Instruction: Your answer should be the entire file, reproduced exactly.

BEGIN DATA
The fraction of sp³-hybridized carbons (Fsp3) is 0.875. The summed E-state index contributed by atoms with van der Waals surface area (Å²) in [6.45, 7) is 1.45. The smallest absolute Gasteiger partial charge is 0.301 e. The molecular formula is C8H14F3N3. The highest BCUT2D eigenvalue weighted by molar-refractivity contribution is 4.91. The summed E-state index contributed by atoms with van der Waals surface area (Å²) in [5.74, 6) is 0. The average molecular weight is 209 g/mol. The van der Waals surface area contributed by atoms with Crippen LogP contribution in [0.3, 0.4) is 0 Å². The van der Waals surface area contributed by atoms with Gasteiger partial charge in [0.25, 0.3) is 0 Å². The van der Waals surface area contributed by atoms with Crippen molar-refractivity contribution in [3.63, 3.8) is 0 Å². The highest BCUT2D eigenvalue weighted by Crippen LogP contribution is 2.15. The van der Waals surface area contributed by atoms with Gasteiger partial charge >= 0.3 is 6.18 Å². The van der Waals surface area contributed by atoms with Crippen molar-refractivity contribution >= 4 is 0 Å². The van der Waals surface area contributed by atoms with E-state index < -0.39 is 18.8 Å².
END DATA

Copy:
The fraction of sp³-hybridized carbons (Fsp3) is 0.875. The summed E-state index contributed by atoms with van der Waals surface area (Å²) in [6.45, 7) is 1.45. The smallest absolute Gasteiger partial charge is 0.301 e. The molecular formula is C8H14F3N3. The highest BCUT2D eigenvalue weighted by molar-refractivity contribution is 4.91. The summed E-state index contributed by atoms with van der Waals surface area (Å²) in [5.74, 6) is 0. The average molecular weight is 209 g/mol. The van der Waals surface area contributed by atoms with Crippen LogP contribution in [0.3, 0.4) is 0 Å². The van der Waals surface area contributed by atoms with Gasteiger partial charge in [0.25, 0.3) is 0 Å². The van der Waals surface area contributed by atoms with Crippen molar-refractivity contribution in [3.63, 3.8) is 0 Å². The highest BCUT2D eigenvalue weighted by Crippen LogP contribution is 2.15. The van der Waals surface area contributed by atoms with Gasteiger partial charge >= 0.3 is 6.18 Å². The van der Waals surface area contributed by atoms with Crippen molar-refractivity contribution >= 4 is 0 Å². The van der Waals surface area contributed by atoms with E-state index < -0.39 is 18.8 Å².